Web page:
In the spring of my freshman year, my friend, Garrett, and I decided to make a quadcopter to be controlled with a neural headset to enter in Engineering Open House at UIUC. We wanted to make as much as we could from scratch so that we could learn about 3D printing, wireless transceivers, motors, lipo batteries, speed controllers, flight controllers, and machine learning on neural signals.

3D Printing

We started by looking up designs of 3D printed quadcopters online. The majority of them were quite similar and were designed with certain components in mind. We settled on emulating a design called the vampire on Grabcad.com. The design was posted in 2012 and some of the electrical components linked in its description were discontinued. While Garrett began the process of transferring the outdated cad files into his newer cadding program. I began learning a bit more about motors, propellers, voltage and current draw requirements until I came up with a group of components that seemed to like they should work together. With these new components, Garrett tweaked the cad file to support the new measurements.

Finally, we were ready to print! We headed off to BIF’s 3D Printing lab to print our parts. 3D printing is an incredible technology that allows you to print in a variety of plastics of different physical parameters and colors! We decided on orange and blue PLA as it was the cheapest, strongest, and most school spirited of those available at the lab. So then over the course of 3 days we got enough printing time to finish printing all of our components.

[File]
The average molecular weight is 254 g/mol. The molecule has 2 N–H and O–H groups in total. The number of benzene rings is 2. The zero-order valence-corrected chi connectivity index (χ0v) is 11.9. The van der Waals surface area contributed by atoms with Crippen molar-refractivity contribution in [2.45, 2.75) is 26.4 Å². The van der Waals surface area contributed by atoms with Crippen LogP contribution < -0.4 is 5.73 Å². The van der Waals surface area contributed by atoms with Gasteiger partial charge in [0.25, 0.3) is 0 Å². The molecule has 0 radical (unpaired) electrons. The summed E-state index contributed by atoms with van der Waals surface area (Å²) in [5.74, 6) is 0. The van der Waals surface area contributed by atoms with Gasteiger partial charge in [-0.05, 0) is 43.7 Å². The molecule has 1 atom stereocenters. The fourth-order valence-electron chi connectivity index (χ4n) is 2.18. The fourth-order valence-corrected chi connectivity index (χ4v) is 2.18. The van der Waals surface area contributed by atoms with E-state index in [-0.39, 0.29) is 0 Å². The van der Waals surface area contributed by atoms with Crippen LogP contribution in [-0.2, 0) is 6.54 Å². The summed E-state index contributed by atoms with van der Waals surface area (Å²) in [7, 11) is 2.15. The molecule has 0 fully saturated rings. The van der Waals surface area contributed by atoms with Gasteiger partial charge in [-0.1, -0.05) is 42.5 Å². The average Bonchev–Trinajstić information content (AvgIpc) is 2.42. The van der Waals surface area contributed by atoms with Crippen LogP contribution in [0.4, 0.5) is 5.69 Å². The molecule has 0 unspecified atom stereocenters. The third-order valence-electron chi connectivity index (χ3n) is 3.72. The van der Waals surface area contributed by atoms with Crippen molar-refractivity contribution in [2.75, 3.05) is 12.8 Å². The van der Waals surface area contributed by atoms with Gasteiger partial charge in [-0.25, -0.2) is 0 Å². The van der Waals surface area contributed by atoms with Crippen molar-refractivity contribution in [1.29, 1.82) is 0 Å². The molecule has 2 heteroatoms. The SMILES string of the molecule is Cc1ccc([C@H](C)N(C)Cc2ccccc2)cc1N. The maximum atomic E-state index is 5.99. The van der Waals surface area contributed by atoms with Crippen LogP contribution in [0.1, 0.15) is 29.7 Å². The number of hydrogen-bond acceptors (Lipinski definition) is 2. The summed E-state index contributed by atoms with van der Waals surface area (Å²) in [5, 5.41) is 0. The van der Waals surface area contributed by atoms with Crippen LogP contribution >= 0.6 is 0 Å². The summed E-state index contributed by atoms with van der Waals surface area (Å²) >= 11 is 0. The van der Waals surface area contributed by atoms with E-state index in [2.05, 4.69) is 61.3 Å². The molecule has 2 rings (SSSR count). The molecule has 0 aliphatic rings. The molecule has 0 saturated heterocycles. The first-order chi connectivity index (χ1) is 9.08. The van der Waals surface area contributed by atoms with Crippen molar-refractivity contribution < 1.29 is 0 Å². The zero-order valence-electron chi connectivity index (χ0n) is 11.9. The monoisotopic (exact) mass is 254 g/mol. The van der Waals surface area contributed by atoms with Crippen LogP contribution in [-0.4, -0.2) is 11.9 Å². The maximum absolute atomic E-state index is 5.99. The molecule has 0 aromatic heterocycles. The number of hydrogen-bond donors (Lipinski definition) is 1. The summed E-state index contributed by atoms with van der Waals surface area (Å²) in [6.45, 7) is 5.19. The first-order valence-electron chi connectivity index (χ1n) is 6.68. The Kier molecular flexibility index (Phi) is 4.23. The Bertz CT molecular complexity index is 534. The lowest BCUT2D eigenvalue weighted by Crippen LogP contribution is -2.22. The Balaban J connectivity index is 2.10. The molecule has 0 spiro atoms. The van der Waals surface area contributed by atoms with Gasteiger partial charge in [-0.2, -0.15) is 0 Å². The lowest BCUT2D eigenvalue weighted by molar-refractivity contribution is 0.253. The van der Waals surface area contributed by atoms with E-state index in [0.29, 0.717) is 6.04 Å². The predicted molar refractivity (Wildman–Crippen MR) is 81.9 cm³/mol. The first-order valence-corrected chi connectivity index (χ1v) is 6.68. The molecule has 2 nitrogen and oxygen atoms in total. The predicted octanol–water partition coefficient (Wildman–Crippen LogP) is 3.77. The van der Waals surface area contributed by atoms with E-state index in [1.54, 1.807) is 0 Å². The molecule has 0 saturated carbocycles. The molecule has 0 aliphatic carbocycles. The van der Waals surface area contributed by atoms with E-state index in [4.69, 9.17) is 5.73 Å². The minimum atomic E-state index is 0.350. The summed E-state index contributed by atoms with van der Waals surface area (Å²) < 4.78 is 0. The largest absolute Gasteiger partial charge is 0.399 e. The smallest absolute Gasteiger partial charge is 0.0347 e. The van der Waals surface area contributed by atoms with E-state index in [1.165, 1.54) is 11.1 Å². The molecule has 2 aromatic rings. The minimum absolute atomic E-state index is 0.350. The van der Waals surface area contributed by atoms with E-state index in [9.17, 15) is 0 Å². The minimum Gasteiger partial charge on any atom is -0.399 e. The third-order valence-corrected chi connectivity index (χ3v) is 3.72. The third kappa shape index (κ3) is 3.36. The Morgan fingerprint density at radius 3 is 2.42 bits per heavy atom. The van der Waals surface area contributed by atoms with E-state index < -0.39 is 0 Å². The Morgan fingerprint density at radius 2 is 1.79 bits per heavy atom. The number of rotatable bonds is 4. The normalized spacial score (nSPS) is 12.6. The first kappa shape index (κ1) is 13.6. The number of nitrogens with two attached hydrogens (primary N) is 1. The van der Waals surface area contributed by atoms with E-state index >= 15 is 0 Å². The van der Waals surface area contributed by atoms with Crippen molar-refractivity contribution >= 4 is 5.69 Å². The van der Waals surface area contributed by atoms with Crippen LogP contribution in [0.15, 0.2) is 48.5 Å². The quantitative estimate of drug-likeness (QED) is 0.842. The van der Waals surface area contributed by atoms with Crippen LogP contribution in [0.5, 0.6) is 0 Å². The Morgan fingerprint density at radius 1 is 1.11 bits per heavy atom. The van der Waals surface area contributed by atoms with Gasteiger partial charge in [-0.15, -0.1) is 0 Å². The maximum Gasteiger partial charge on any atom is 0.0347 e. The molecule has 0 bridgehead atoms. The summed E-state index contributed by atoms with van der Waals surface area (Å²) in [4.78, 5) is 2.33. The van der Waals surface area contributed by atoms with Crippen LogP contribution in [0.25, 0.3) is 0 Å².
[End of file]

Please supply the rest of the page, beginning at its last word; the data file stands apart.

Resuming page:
Electronics

We purchased all of our electronics online and they arrived about a week later. It took a couple days to assemble everything and Garrett and I began calibrating and testing it.

Neural Headset

My whole inspiration for the project came from when I borrowed an Emotiv Insight neural headset from the Biomedial Engineering Society. It worked very well in the simulation software included with the headset. I then began to try to find a way to get access to the raw data, which as Emotic’s website states, is only available in the research version for an extra $400. As a poor, starving college student, I didn’t have that kind of mula so we decided to take the results from Emotiv’s own software to control the quadcopter.

Programming and Wireless Transeivers

I researched transceivers online and found about a great company making so-called zigbees. I bought a pair that could communicate over a mile just to be safe. Using an adapter, Garrett was able to connect one to his computer and another to the quadcopter. Lastly, I coded a small program to take data from the Emotiv software and send it over serial on the zigbees using python and multithreading to reduce delay between signal generation and the quadcopter acting on it.

Results

We presented our project on Engineering Open House weekend and allowed people to wear the headset and train themselves to fly the quadcopter. People seemed to really enjoy it. It seemed to work fairly accurately and promptly for most participants as well. At the end of the 2 day event we were awarded third place in Interdisciplinary Collaberation amongst over 50 projects in the category, many of which had been running for several years.